Letter -- Electronic Medical Records and Patients' Rights
In his Dec. 22 op-ed, "Connecting the Medical Dots," Health and Human Services Secretary Mike Leavitt made some good points about the need for health information technology systems to be interoperable. However, Mr. Leavitt missed the mark on consumer protections and privacy. When it concerns health IT, the devil is in the details.
Central to building electronic medical records systems is the question of who will gain from this massive endeavor. We, the patients, would gain from a reduction in prescription errors, and increased efficiency would benefit both patients and providers. But gains could be made moot by outsiders with malicious intent. Medical data brokers purchase the private records of innocent Americans and then share our information for marketing purposes and financial gain. This kind of activity can directly affect our opportunities for jobs, insurance and credit.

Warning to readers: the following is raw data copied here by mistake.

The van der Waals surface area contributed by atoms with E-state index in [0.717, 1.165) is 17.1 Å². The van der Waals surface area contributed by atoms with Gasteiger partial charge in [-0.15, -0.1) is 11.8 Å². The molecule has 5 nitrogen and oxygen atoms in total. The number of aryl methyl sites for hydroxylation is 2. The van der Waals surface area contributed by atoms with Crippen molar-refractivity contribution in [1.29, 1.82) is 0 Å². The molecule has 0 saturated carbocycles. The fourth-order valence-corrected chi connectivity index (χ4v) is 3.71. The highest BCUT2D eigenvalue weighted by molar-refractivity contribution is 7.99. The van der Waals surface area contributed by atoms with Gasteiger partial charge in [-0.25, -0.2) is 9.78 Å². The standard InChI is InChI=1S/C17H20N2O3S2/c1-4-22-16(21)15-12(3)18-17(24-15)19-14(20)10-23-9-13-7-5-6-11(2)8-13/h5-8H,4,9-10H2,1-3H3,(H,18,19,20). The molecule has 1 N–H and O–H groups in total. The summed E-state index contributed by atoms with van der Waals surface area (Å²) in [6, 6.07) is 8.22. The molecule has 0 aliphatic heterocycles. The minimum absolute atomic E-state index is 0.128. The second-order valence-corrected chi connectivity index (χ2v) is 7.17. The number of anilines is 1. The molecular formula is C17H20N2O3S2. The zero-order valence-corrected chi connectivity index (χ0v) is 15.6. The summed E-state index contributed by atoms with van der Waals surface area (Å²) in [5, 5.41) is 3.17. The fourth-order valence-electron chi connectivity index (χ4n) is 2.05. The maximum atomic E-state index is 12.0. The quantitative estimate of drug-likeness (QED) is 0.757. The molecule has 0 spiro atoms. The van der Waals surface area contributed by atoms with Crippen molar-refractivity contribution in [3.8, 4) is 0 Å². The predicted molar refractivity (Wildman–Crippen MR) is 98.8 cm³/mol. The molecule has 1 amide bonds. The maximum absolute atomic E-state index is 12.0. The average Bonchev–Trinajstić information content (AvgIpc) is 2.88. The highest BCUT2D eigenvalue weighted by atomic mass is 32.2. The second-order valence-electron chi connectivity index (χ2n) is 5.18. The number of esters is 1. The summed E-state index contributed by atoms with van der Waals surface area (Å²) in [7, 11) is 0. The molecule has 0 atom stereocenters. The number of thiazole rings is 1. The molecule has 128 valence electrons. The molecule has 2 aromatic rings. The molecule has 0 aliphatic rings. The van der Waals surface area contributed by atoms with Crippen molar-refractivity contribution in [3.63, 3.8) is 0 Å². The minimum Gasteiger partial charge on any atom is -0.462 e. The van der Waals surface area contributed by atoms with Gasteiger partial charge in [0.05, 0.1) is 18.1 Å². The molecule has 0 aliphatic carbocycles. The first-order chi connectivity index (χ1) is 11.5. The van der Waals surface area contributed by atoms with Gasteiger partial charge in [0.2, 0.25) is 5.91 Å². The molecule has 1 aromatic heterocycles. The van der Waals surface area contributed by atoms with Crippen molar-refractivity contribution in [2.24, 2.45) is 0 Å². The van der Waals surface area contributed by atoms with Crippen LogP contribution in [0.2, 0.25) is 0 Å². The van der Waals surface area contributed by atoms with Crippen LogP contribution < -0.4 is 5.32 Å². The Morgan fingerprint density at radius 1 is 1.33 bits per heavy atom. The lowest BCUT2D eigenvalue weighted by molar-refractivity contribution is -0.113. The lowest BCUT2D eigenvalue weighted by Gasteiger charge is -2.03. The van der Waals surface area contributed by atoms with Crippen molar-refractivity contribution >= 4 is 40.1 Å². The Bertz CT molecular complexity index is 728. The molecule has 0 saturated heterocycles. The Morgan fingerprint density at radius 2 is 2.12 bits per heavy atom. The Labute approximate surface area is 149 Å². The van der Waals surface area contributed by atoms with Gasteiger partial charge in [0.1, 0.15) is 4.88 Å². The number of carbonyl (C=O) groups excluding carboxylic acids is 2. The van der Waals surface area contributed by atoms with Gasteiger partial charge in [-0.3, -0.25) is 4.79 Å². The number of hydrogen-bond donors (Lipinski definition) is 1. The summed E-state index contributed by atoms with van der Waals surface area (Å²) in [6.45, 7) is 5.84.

Congress must do all it can to block access to medical records for companies that have no direct contact with patients. If Congress includes funds for health information technology in the stimulus package, it must ensure that patient privacy is part of the package.
That means significant strengthening of the Health Insurance Portability and Accountability Act to protect all Americans against the sale of our private medical records. Taxpayers should not provide a blank check to build electronic medical records systems without receiving guarantees of accountability, control and transparency.
Patient Privacy Rights